Slumlords should be on alert: 2011 might be a bad year.
After decades of frustration over their limited abilities to deal with owners of blighted properties, Pennsylvania municipalities soon will have new tools at their disposal to go after slumlords.
This is a big win for tenants of these properties, communities that deal with dangerous eyesores and taxpayers who many times end up footing the bill to have a blighted building razed.
Called the Neighborhood Blight Reclamation and Revitalization Act, the law was signed by Gov. Ed Rendell this fall. It goes into effect early next year.
Most importantly, it allows municipalities to go after landlords where it hurts them most: their assets.
The law would give local governments a way to get financial damages from a landlord with multiple blight violations, or if he has not paid his taxes, by placing a lien against all the owner's assets – not just the blighted properties.
One of the complaints many community leaders have made for years, including those in Harrisburg, is that their hands are tied when they try to regulate slumlords.
They say they find out a landlord has had problems in other communities too late or they struggle to get a slumlord living in another state to respond to complaints – even legal actions – quickly if at all.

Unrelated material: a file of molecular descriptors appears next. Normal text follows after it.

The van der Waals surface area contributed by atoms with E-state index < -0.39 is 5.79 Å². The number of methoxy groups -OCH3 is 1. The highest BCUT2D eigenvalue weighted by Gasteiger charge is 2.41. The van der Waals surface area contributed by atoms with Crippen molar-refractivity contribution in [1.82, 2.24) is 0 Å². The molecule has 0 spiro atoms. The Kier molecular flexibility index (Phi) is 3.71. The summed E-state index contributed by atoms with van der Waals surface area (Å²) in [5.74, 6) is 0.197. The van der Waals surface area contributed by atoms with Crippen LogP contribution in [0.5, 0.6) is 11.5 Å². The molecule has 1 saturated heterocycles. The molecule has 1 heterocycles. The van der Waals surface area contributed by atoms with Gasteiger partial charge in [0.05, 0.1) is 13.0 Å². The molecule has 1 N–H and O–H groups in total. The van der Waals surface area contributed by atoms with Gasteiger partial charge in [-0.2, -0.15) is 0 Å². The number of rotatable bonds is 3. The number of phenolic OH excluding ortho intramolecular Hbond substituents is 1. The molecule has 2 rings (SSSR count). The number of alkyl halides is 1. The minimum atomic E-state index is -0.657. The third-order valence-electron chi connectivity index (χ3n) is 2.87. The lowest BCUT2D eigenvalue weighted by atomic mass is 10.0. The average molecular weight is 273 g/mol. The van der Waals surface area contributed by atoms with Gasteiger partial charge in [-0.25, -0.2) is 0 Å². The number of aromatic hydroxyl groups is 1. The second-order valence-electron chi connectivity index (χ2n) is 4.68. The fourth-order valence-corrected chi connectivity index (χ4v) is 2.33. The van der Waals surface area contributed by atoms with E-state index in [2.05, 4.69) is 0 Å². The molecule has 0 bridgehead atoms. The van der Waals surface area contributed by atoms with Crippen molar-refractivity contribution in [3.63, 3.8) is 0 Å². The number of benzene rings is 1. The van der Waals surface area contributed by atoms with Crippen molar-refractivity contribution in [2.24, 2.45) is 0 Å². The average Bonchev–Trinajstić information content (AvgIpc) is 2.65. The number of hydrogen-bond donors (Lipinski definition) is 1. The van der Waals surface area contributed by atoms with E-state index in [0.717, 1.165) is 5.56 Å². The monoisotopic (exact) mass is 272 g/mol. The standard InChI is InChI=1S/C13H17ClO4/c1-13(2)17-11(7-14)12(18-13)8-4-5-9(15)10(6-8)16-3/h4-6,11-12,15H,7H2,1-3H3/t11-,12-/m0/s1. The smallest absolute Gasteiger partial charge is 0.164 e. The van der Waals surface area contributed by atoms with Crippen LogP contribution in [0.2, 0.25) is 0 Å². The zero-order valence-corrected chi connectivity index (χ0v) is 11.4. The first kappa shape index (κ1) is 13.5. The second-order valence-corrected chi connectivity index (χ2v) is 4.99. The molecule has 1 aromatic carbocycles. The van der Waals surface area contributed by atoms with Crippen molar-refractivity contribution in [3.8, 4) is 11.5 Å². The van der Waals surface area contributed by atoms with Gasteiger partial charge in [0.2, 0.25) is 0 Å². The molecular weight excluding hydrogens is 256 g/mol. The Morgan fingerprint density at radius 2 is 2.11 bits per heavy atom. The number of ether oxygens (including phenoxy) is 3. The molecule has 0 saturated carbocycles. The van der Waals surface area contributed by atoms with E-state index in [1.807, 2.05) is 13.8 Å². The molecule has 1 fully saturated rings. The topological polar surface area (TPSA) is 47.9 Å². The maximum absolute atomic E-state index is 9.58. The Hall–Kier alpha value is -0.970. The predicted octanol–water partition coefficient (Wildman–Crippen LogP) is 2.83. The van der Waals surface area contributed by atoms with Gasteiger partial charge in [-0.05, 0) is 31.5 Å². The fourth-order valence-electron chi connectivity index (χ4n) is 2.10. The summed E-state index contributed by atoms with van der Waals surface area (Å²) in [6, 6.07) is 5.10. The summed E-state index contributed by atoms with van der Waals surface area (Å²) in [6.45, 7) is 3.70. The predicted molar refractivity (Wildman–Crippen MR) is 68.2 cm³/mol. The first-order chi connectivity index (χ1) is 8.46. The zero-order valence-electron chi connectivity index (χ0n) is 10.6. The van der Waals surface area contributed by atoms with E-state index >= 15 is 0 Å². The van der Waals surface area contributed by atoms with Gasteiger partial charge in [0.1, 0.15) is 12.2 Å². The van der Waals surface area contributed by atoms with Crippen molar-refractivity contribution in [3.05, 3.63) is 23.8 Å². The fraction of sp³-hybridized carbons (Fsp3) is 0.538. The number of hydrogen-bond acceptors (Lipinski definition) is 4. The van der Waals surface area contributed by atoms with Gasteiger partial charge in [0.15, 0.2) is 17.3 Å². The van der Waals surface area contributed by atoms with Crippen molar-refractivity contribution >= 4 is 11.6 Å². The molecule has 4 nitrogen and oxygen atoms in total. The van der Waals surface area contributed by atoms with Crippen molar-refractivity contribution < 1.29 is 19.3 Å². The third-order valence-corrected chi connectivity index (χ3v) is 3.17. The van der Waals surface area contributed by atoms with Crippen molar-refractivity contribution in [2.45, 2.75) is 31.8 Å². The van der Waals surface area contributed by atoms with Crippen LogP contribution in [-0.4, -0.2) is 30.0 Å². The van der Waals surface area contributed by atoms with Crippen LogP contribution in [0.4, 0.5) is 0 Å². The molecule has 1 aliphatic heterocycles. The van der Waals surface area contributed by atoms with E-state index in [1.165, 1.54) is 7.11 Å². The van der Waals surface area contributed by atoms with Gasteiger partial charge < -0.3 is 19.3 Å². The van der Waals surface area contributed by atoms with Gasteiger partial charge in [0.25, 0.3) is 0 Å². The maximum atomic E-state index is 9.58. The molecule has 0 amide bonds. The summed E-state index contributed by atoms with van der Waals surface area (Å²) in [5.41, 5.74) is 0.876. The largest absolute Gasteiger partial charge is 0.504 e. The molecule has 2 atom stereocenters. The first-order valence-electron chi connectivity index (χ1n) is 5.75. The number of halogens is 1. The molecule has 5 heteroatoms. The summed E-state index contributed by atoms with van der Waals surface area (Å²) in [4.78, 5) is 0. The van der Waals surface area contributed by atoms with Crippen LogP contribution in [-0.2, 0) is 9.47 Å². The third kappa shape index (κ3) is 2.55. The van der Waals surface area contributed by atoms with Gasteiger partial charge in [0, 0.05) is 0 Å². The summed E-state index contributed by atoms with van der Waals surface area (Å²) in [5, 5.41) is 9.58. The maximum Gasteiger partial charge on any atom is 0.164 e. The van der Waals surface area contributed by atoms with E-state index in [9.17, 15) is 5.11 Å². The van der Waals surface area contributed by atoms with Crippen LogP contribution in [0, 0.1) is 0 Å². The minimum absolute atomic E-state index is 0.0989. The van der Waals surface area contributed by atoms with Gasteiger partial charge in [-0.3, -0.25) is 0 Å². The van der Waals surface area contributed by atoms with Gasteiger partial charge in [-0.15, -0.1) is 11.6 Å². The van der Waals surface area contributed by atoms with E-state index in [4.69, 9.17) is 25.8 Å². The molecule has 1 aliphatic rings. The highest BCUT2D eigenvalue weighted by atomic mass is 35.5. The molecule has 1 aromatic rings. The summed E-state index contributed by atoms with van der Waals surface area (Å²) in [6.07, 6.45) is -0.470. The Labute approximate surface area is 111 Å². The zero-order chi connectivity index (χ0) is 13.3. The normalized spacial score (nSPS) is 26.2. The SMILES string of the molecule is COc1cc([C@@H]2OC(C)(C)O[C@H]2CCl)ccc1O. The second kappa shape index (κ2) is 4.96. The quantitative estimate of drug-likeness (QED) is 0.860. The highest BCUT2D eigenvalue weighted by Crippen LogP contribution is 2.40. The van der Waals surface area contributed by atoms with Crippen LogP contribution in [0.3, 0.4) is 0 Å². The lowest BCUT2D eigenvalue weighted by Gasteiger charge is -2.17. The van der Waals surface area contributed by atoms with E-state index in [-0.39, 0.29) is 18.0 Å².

But thanks to the new law, a landlord who has been cited for violations in one community can be denied permits or licenses in another. They also can be extradited to Pennsylvania if they live outside the commonwealth.
As Liz Hersh, executive director of the Housing Alliance of Pennsylvania, which advocated passage of the legislation, said, the new law "gives municipalities a much bigger stick" to stop blight.
What happens too often now is that cities such as Harrisburg are left footing the bill when there is a blighted building.
If a structure is falling down or otherwise causing a hazard, city codes enforcement will try to get a landlord to pay for the needed repairs. But slumlords are able to buck the system and it is the taxpayers who are forced to pay the bill to take care of the problem.
The measure also may give an economic boost to communities. The existence of blighted buildings can have a huge financial impact on a neighborhood, especially one already struggling, and on owners around it as they see their property values plummet.
This legislation also is a great legacy to a former lawmaker who for many years tried to get a blight bill passed.
The late Sen. Jim Rhoades, R-Schuylkill, who died in a car accident in 2008, sponsored the measure. His successor, Sen. Dave Argall, picked up the mantle and successfully championed the legislation in Rhoades' honor.
For too long cities and other municipalities have been at the mercy of slumlords because of our lax laws.
Come 2011 that will change and communities should educate themselves on the law so they can clean up neighborhoods dotted with blighted buildings and make slumlords, not taxpayers, pay the price.